The neighbors weren’t any better off and being that it was Friday of Easter weekend, they wouldn’t know if she was home or elsewhere. Eventually the family across the street was able to pry something open to help her out four hours later! That would have been 9:00 pm in the dark! Fortunately she was just scraped up badly. The hospital, old Providence, was the next block over on L Street. The parking lot was closer to her property. Maybe it wasn’t in the business of medical service then as it was cracked and damaged significantly. It took my father another hour and a half to get from Spenard to reach her and take her to my parent’s house. My parents only suffered lots of broken dishes out of the cupboards from the rocking and rolling. My grandmother’s long used china, crystal and Franciscan Rose everyday ware was history, too, for the most part. I have the remnants to this day.
My grandmother survived very well for a woman of her age at 74. Far better than many of her peers, friends in Eastern Star and Amaranth in downtown Anchorage, who met at the Masonic Temple above Woolworth’s on 4th Ave. She moved to Seattle around 1965 to live in a Seattle apartment hotel where several other senior ladies rented apartment rooms, too. She mentioned several times how nervous and unsettled many of the women from Anchorage were those years around the quake. And of course the Major’s statement of 3000 dead in the streets of Anchorage was dramatically corrected to considerably less, eventually totaling 103, as I learned in recent years. In 1992, I learned also that the ‘quake was elevated to the 9.2 level, becoming the worse in US history.
Her property was condemned for twenty years and ‘was not to be built on again’ given the size of the fissure, along with the other property damage on the bluff adjacent to her house, and also below the cliff next to the inlet. On one of my last trips to Anchorage I observed a multistory, multiple unit building almost fully complete; so much for no more building there. Similar reconstruction occurred to 3rd, 4th and 5th Avenues with their sunken streets.
Ironically around 1974, my mother moved into the supposed “1st earthquake proof building” in Anchorage, the Four Seasons complex around the corner, which pancaked very well in the rumble and tumble of March 27th, 1964; The Koslosky home, to the left, between each structure, experienced less damage as I heard in the months to come but can’t remember all the details.
My grandparents’ large lot, where potatoes, carrots, and a mini field of beautiful flowers on the corner was gone forever to my grandmother. Her life was inexorably altered; it became simpler with so much community and home loss that had to have brought painful memories. We Americans see that frequently in other tragedies around our country and others now, where starting over has to be tough on the spirit. Japan has suffered in much worse circumstances with their 9 pt ‘quake several years ago.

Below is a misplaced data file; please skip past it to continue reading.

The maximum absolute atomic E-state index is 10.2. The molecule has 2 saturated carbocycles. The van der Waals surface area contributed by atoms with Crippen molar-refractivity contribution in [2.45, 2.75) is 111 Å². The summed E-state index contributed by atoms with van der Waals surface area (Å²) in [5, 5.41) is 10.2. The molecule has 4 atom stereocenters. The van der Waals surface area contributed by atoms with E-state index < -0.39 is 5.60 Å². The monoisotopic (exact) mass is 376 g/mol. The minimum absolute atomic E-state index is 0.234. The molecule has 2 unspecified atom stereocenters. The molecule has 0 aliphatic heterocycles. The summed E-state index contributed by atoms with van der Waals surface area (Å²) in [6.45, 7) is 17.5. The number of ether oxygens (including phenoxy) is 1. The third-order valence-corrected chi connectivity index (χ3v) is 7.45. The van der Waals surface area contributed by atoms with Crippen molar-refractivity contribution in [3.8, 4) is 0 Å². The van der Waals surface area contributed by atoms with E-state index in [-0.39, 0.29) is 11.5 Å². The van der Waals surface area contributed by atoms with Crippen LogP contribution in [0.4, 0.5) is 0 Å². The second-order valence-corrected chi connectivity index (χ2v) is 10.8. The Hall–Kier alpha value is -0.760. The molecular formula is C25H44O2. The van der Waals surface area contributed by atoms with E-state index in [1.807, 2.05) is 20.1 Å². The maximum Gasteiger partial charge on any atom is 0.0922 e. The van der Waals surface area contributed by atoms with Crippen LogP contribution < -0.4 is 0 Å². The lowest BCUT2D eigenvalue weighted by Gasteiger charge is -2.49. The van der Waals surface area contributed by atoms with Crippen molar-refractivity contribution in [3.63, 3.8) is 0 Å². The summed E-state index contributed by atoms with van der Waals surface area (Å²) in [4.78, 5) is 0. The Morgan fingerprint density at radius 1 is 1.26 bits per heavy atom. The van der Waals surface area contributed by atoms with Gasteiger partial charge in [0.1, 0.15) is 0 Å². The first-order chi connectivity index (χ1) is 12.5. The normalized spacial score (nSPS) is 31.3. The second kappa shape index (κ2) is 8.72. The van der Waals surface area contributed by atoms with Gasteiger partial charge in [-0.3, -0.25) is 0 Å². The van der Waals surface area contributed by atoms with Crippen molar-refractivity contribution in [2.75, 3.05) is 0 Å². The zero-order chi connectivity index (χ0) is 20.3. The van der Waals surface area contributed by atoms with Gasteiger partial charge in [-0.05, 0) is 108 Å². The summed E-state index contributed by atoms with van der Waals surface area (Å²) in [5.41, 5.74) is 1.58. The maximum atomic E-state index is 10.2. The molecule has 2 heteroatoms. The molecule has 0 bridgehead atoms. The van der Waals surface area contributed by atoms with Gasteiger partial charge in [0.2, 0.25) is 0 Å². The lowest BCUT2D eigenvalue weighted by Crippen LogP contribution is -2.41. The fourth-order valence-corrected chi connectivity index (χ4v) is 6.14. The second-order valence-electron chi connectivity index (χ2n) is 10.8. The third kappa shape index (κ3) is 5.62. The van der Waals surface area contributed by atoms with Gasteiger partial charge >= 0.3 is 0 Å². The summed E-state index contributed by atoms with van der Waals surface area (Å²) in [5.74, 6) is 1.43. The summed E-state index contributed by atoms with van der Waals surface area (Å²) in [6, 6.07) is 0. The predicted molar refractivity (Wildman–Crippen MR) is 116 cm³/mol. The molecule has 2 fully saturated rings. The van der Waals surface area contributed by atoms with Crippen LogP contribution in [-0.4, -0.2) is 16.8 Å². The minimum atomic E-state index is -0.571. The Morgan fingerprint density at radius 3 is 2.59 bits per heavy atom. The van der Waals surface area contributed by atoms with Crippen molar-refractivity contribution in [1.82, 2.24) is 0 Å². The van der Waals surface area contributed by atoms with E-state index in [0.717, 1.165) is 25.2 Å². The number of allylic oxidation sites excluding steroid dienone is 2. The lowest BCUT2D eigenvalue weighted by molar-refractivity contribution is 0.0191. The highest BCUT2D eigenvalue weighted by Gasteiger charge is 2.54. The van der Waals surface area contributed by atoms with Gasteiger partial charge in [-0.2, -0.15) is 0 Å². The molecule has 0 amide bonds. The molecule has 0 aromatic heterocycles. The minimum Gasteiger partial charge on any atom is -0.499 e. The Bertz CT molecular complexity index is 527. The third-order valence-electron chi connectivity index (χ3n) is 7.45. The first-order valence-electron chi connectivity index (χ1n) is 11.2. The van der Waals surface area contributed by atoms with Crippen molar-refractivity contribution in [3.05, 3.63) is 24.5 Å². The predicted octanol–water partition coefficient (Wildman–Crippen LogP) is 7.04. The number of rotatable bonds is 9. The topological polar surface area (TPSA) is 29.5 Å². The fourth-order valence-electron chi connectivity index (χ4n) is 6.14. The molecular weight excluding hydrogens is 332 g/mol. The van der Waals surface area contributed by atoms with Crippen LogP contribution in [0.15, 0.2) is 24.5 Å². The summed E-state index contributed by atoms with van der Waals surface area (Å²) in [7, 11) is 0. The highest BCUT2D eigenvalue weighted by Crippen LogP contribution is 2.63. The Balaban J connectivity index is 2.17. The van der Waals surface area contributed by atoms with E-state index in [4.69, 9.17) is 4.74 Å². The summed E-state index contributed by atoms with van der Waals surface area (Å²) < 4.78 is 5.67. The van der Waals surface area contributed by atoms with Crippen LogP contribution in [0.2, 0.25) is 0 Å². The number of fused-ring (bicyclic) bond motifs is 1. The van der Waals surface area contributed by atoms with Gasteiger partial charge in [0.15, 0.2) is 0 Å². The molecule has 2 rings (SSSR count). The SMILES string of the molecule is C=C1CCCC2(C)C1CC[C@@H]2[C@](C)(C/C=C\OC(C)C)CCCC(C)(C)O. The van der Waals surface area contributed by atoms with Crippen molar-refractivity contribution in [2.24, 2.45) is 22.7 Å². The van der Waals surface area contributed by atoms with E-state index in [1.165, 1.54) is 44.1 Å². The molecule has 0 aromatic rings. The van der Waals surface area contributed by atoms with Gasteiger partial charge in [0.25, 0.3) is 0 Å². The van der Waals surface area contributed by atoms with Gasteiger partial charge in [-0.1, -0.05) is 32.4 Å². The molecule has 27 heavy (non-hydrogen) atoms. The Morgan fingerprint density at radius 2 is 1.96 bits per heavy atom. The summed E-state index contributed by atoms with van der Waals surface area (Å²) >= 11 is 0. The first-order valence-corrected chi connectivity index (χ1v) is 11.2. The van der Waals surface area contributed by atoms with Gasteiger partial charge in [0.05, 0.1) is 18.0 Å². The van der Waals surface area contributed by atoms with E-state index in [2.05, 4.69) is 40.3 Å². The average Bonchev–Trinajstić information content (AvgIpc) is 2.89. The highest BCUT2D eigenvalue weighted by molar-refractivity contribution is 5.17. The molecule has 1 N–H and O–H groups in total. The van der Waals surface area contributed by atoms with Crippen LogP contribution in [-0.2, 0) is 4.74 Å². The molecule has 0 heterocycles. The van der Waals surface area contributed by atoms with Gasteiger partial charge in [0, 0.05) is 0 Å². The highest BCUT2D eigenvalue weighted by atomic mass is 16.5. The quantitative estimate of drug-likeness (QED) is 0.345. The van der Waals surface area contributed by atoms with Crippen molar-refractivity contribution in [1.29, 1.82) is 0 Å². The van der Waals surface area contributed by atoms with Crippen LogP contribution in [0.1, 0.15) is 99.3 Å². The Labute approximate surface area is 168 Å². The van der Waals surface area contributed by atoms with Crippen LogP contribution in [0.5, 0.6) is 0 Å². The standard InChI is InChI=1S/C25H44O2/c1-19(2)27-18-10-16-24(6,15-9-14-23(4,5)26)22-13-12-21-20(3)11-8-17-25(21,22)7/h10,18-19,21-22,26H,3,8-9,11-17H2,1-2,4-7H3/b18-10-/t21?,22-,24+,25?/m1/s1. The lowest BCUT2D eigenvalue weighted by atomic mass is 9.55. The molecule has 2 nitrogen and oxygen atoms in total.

I went back home in the summer of 1964 only to feel first hand what an earthquake of 4 plus magnitude was like. My mother issued a quick demand to get under the door frame!
That and more were strong enough for me! While Anchorage continued to have those after shocks all summer it was nothing as hard as the big one. I was a thankful person for that situation.
Years later, about 1993, Portland would have a 5.3 quake at 5:30 am. There was no way I could get out of bed or stand to reach my door frame! So I learned what my family experienced that day in Anchorage and certainly the fear my grandmother went through in her tiny home. I always think of her Franciscan dinnerware coming through the ‘quake, a broken set then but with the loving memory of all the fine meals she served on those plates and dishes. And that she survived probably the most horrific experience in her life up to that time.
God Bless you Grams in heaven! I am glad you survived.
About Connie Osbon
Born and reared in Anchorage, and a North Star Elementary School trainee and 1962 West High School graduate, Connie went to the University of Alaska at Fairbanks in 1963, then to the University of Oregon. In college she worked summers at the Anchorage Times in the advertising department. In 1966 she moved to LA to get her ‘big’ city experience, then to Las Vegas to become an Advertising Manager for a national retail chain. She also lived in NY City for several months, moved to Oregon, where she resided for 36 years. Connie has had a juvenile book in the works, was prior adjunct college faculty for Adult Ed., and is a retired Language Arts and ESL instructor.